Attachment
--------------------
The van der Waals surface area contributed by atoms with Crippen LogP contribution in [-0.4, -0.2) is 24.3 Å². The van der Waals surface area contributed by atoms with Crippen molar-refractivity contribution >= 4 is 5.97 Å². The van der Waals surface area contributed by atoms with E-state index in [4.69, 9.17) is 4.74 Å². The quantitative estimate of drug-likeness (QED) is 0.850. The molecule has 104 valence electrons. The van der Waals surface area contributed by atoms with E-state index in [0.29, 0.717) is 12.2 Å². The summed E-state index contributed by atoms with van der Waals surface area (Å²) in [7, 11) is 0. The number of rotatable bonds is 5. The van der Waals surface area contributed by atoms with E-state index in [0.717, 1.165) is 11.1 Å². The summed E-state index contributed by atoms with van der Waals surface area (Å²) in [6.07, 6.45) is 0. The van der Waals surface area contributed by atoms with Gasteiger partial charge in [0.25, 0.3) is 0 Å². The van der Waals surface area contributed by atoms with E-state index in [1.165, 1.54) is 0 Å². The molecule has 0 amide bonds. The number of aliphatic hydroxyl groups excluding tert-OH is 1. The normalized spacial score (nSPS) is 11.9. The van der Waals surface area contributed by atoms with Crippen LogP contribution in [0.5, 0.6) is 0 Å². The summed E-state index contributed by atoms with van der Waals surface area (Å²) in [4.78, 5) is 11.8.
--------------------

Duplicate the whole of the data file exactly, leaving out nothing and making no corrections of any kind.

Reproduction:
The van der Waals surface area contributed by atoms with Crippen LogP contribution in [-0.4, -0.2) is 24.3 Å². The van der Waals surface area contributed by atoms with Crippen molar-refractivity contribution >= 4 is 5.97 Å². The van der Waals surface area contributed by atoms with E-state index in [4.69, 9.17) is 4.74 Å². The quantitative estimate of drug-likeness (QED) is 0.850. The molecule has 104 valence electrons. The van der Waals surface area contributed by atoms with E-state index in [0.29, 0.717) is 12.2 Å². The summed E-state index contributed by atoms with van der Waals surface area (Å²) in [7, 11) is 0. The number of rotatable bonds is 5. The van der Waals surface area contributed by atoms with E-state index in [0.717, 1.165) is 11.1 Å². The summed E-state index contributed by atoms with van der Waals surface area (Å²) in [6.07, 6.45) is 0. The van der Waals surface area contributed by atoms with Gasteiger partial charge in [0.25, 0.3) is 0 Å². The van der Waals surface area contributed by atoms with E-state index in [1.165, 1.54) is 0 Å². The molecule has 0 amide bonds. The number of aliphatic hydroxyl groups excluding tert-OH is 1. The normalized spacial score (nSPS) is 11.9. The van der Waals surface area contributed by atoms with Crippen LogP contribution in [0.5, 0.6) is 0 Å². The summed E-state index contributed by atoms with van der Waals surface area (Å²) in [4.78, 5) is 11.8.